One of the questions I’ve heard the most from friends, clients and prospects over the last 6 months or so is: How should I set up a successful employee advocacy program?
From a certain perspective, it makes sense why more companies are taking a closer look at Employee Advocacy Programs in 2022. Trust in friends and “people I know” is high. Encouraging employees to share content on social can be significantly more cost-effective than upping your ad spend. And, these programs can have a big impact on recruiting–which is front-and-center for almost every brand right now.
HOWEVER, based on what I’ve seen the last few years, I’m not 100% convinced these kinds of programs are always working as well as clients–and, more importantly, the vendors–say they are.
First, let’s take a closer look at the industry. With a quick search of “employee advocacy programs” I see four ads right at the top from vendors, followed by many links to vendors like PostBeyond and Everyone Social. And, not surprisingly, these vendors are extolling the virtues of these kinds of programs–after all, they support them! And, that’s kinda the problem. If you’re looking for honest, critical feedback or evaluation on these tools and employee advocacy programs, it’s tough to find. The only ones doing the talking are the vendors, and obviously that’s quite a one-sided conversation. So, who knows if these things are really working or not? We don’t have a lot of data or case studies to go on.
Well, then let’s look at the examples we CAN see. What about Salesforce? Now, I couldn’t find a ton of recent info on how their program is coming along, but I did find this deck from 2017 that listed out some pretty solid results:
I know a number of people who work at Salesforce (and seem to love it, by the way), and these LinkedIn posts are pretty indicative of what I usually see.
Or, these kinds of posts.
I also see people posting about open jobs a lot–a very common tactic in employee advocacy circles.
This is a core tenet of these kinds of programs–especially those that use tools (looks like Salesforce uses Smarp). Give employees templated content and let them share it. Sounds great, right? We’ll get scale! We’ll get massive reach! That’s the idea, of course. And, in this case, it does actually looks like it’s getting the intended results.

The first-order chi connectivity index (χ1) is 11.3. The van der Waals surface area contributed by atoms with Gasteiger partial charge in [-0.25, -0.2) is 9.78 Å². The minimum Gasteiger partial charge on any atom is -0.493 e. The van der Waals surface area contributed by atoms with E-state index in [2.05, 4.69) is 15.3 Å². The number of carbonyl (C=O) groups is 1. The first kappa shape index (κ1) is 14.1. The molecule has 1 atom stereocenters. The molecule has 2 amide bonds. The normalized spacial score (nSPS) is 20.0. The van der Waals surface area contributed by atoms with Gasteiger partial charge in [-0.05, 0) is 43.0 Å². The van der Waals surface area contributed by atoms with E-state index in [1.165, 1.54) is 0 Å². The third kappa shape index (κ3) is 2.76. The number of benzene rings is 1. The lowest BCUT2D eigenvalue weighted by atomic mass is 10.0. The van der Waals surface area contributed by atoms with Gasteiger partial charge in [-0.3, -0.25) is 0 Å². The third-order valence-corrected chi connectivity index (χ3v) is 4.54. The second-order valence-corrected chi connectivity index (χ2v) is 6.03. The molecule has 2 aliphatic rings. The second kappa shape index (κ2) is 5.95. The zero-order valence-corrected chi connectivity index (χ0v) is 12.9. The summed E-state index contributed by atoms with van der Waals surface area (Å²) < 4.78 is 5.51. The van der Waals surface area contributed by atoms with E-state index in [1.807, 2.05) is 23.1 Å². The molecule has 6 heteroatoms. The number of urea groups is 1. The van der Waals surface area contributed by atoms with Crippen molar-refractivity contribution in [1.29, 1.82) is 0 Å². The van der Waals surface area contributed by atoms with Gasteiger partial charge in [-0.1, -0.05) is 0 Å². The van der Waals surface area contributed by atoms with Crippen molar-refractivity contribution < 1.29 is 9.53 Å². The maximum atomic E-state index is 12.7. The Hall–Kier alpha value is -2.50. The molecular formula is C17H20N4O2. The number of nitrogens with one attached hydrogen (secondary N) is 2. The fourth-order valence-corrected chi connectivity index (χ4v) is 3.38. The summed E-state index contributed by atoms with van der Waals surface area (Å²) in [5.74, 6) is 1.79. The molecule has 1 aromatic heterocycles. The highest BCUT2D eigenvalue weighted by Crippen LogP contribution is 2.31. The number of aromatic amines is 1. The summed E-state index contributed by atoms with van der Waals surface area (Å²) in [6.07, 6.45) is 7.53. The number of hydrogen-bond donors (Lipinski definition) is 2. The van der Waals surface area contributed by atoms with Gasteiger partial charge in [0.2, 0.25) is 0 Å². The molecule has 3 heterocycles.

However, the downside of that is that few people engage with this kind of content. And, worse yet, you then have a lot of people share the exact same content–which we all see. It sounds great when you’re thinking about the metrics you’ll generate, but in execution it often looks clunky. It generates a lot of impressions and “stuff”, but is it really truly working toward a real business goal?
Interestingly enough, the best employee advocacy I see is from passionate employees who generate unique, original content all on their own. Like this incredible post from Rachel Estes Leyk.
She took what sounds like a horrific incident with her son and told the story of how Salesforce supported her through the entire ordeal. Here’s the full story in her post:
THIS is the kind of content people engage with and react to. This post generated 1,700+ likes and 300+ comments. And it didn’t include any templated or approved copy–just a straight story from the heart. This is what people connect with on LinkedIn in 2022.
Here’s another example from a Salesforce employee–this one from a woman based in Hong Kong who is talking about how Salesforce values diversity and inclusion with a shot of her speaking on stage.
So, this presents a challenge. Do you create a program (most likely using a tool) designed to create scale? Massive reach numbers? All with the assumption that using said program may not generate the truly original and impactful stories you’re trying to uncover?
OR, do you invest your time in those people–like Rachel and Alison above–who may be your superstar employees and storytellers? Those people who know how to create human, original content that connects with people on LinkedIn? What if you created much smaller programs with much more care-and-feeding focusing just on those people? Could that be just as–if not more–productive and impactful than the bigger program?
Food for thought for those thinking of creating their own employee advocacy programs in 2022.